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Reliable measurements of brain atrophy in individual patients with multiple sclerosis

View Article: PubMed Central - PubMed

ABSTRACT

Introduction: As neurodegeneration is recognized as a major contributor to disability in multiple sclerosis (MS), brain atrophy quantification could have a high added value in clinical practice to assess treatment efficacy and disease progression, provided that it has a sufficiently low measurement error to draw meaningful conclusions for an individual patient.

Metrixmetrix: In this paper, we present an automated longitudinal method based on Jacobian integration for measuring whole‐brain and gray matter atrophy based on anatomical magnetic resonance images (MRI), named MS. MS is specifically designed to measure atrophy in patients with MS, by including iterative lesion segmentation and lesion filling based on FLAIR and T1‐weighted MRI scans.

Metrixmetrixmetrixmetrix: MS is compared with SIENA with respect to test–retest error and consistency, resulting in an average test–retest error on an MS data set of 0.13% (MS) and 0.17% (SIENA) and a consistency error of 0.07% (MS) and 0.05% (SIENA). On a healthy subject data set including physiological variability the test–retest is 0.19% (MS) and 0.31% (SIENA).

Metrix: Therefore, we can conclude that MS could be of added value in clinical practice for the follow‐up of treatment and disease progression in MS patients.

No MeSH data available.


Related in: MedlinePlus

Schematic overview of MSmetrix‐long. MSmetrix‐long starts with a quality control of the images. Subsequently, MSmetrix‐cross is performed for each time point. The results from the cross‐sectional step are used to initialize the longitudinal pipeline. In the longitudinal step, the brain atrophy is calculated based on a Jacobian integration in both directions
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brb3518-fig-0001: Schematic overview of MSmetrix‐long. MSmetrix‐long starts with a quality control of the images. Subsequently, MSmetrix‐cross is performed for each time point. The results from the cross‐sectional step are used to initialize the longitudinal pipeline. In the longitudinal step, the brain atrophy is calculated based on a Jacobian integration in both directions

Mentions: The proposed method, for which an overview is shown in Fig. 1, starts with a 3D FLAIR and 3D T1‐weighted MR image for each of the time points. Each time point is processed independently by a cross‐sectional pipeline (MSmetrix ‐cross) that computes in a fully automated way segmentations of WM, GM, and CSF and produces T1‐weighted images that are bias corrected, lesion filled, and skull stripped. Subsequently, the longitudinal pipeline is executed.


Reliable measurements of brain atrophy in individual patients with multiple sclerosis
Schematic overview of MSmetrix‐long. MSmetrix‐long starts with a quality control of the images. Subsequently, MSmetrix‐cross is performed for each time point. The results from the cross‐sectional step are used to initialize the longitudinal pipeline. In the longitudinal step, the brain atrophy is calculated based on a Jacobian integration in both directions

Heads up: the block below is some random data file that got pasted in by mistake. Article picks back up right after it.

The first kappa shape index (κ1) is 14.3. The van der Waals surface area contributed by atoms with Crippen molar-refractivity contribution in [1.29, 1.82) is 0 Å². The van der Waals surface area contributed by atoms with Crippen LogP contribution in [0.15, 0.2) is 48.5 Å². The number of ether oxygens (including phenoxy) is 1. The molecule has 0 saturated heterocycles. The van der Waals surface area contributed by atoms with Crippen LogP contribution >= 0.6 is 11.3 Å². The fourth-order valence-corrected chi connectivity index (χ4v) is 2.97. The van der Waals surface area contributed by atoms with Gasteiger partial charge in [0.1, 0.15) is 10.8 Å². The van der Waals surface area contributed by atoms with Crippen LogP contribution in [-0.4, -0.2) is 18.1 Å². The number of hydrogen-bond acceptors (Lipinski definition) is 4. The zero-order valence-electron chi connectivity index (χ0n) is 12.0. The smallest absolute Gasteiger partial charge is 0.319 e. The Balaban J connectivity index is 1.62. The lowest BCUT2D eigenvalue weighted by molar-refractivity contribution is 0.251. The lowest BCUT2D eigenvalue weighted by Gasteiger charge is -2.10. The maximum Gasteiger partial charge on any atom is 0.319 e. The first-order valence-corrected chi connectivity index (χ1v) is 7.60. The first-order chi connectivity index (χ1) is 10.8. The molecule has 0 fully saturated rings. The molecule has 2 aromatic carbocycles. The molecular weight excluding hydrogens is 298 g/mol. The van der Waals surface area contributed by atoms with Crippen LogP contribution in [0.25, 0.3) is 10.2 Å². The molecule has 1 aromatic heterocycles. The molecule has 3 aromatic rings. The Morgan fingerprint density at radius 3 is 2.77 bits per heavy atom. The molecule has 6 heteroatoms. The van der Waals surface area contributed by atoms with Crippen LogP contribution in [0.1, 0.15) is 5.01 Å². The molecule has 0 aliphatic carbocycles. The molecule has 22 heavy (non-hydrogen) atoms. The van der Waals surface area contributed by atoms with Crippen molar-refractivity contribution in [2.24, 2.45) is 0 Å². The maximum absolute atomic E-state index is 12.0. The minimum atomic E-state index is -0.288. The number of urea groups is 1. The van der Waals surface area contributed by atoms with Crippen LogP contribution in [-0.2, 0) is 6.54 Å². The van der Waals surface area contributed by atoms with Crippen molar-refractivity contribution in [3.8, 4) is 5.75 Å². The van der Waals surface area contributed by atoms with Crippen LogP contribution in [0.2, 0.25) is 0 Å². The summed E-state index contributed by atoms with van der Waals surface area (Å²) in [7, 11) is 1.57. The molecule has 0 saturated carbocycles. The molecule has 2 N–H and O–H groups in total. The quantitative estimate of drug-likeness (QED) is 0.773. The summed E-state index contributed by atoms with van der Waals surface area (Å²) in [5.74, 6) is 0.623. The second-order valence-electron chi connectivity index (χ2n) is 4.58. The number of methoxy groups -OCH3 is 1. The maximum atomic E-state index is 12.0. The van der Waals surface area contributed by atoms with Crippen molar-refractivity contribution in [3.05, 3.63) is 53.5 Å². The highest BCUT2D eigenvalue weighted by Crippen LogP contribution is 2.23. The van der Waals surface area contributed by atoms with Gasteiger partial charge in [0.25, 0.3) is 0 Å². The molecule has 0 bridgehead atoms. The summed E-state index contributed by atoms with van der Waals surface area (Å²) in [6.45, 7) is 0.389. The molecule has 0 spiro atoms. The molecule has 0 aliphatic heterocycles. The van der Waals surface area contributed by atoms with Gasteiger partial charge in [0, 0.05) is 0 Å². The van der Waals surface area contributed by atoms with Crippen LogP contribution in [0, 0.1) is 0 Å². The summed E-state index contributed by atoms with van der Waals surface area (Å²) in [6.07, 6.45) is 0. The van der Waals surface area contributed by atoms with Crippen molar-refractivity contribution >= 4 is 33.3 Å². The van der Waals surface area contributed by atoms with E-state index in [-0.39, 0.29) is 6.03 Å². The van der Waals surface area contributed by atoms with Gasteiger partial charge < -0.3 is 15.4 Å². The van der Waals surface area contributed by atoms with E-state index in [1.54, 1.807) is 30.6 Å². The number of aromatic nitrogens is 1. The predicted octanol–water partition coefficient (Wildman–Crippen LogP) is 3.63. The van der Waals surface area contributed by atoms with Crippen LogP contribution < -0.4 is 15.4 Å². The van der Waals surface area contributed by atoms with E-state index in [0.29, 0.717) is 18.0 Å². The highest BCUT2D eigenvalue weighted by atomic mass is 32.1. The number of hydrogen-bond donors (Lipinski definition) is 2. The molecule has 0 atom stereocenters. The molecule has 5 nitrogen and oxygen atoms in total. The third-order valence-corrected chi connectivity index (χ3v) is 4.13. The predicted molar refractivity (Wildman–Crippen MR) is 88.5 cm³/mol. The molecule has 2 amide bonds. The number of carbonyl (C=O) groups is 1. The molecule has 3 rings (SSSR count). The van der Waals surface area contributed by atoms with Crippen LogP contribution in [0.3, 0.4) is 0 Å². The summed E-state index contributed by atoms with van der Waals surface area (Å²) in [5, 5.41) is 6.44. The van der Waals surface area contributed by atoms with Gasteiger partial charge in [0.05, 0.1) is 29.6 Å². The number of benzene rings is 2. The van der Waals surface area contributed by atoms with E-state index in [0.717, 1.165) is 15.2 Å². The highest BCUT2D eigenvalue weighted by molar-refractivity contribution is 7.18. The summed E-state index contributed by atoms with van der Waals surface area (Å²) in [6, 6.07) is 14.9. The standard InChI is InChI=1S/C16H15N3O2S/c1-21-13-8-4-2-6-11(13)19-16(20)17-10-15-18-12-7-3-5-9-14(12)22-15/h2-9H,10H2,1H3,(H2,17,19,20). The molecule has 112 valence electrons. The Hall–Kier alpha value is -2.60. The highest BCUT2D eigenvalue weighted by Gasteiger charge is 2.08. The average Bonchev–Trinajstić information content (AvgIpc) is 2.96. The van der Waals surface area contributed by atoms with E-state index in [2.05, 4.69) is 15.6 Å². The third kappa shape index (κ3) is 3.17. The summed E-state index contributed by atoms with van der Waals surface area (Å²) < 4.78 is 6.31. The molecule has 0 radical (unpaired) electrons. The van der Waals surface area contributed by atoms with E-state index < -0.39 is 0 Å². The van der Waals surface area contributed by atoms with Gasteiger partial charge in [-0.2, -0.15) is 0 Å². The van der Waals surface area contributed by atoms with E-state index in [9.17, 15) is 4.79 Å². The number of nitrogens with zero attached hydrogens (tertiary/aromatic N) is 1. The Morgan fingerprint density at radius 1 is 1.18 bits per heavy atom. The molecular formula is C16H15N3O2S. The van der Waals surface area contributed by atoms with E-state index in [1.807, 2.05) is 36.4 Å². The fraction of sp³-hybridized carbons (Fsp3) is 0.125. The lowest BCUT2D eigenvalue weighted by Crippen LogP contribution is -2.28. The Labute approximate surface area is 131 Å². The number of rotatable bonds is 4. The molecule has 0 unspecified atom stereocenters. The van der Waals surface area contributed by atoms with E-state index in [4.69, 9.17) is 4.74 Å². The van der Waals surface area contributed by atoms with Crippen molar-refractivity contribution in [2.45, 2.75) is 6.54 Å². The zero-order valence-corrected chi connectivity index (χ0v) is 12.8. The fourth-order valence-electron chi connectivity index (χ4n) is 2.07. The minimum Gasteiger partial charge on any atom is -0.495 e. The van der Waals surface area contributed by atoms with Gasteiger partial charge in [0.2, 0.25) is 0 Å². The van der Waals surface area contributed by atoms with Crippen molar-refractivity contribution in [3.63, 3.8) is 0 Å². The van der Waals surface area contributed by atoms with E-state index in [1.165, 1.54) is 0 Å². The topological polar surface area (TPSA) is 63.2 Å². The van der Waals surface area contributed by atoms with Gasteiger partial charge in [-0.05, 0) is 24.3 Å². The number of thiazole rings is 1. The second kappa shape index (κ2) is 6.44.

© Copyright Policy - creativeCommonsBy
Related In: Results  -  Collection

License
Show All Figures
getmorefigures.php?uid=PMC5036437&req=5

brb3518-fig-0001: Schematic overview of MSmetrix‐long. MSmetrix‐long starts with a quality control of the images. Subsequently, MSmetrix‐cross is performed for each time point. The results from the cross‐sectional step are used to initialize the longitudinal pipeline. In the longitudinal step, the brain atrophy is calculated based on a Jacobian integration in both directions
Mentions: The proposed method, for which an overview is shown in Fig. 1, starts with a 3D FLAIR and 3D T1‐weighted MR image for each of the time points. Each time point is processed independently by a cross‐sectional pipeline (MSmetrix ‐cross) that computes in a fully automated way segmentations of WM, GM, and CSF and produces T1‐weighted images that are bias corrected, lesion filled, and skull stripped. Subsequently, the longitudinal pipeline is executed.

View Article: PubMed Central - PubMed

ABSTRACT

Introduction: As neurodegeneration is recognized as a major contributor to disability in multiple sclerosis (MS), brain atrophy quantification could have a high added value in clinical practice to assess treatment efficacy and disease progression, provided that it has a sufficiently low measurement error to draw meaningful conclusions for an individual patient.

Metrixmetrix: In this paper, we present an automated longitudinal method based on Jacobian integration for measuring whole‐brain and gray matter atrophy based on anatomical magnetic resonance images (MRI), named MS. MS is specifically designed to measure atrophy in patients with MS, by including iterative lesion segmentation and lesion filling based on FLAIR and T1‐weighted MRI scans.

Metrixmetrixmetrixmetrix: MS is compared with SIENA with respect to test–retest error and consistency, resulting in an average test–retest error on an MS data set of 0.13% (MS) and 0.17% (SIENA) and a consistency error of 0.07% (MS) and 0.05% (SIENA). On a healthy subject data set including physiological variability the test–retest is 0.19% (MS) and 0.31% (SIENA).

Metrix: Therefore, we can conclude that MS could be of added value in clinical practice for the follow‐up of treatment and disease progression in MS patients.

No MeSH data available.


Related in: MedlinePlus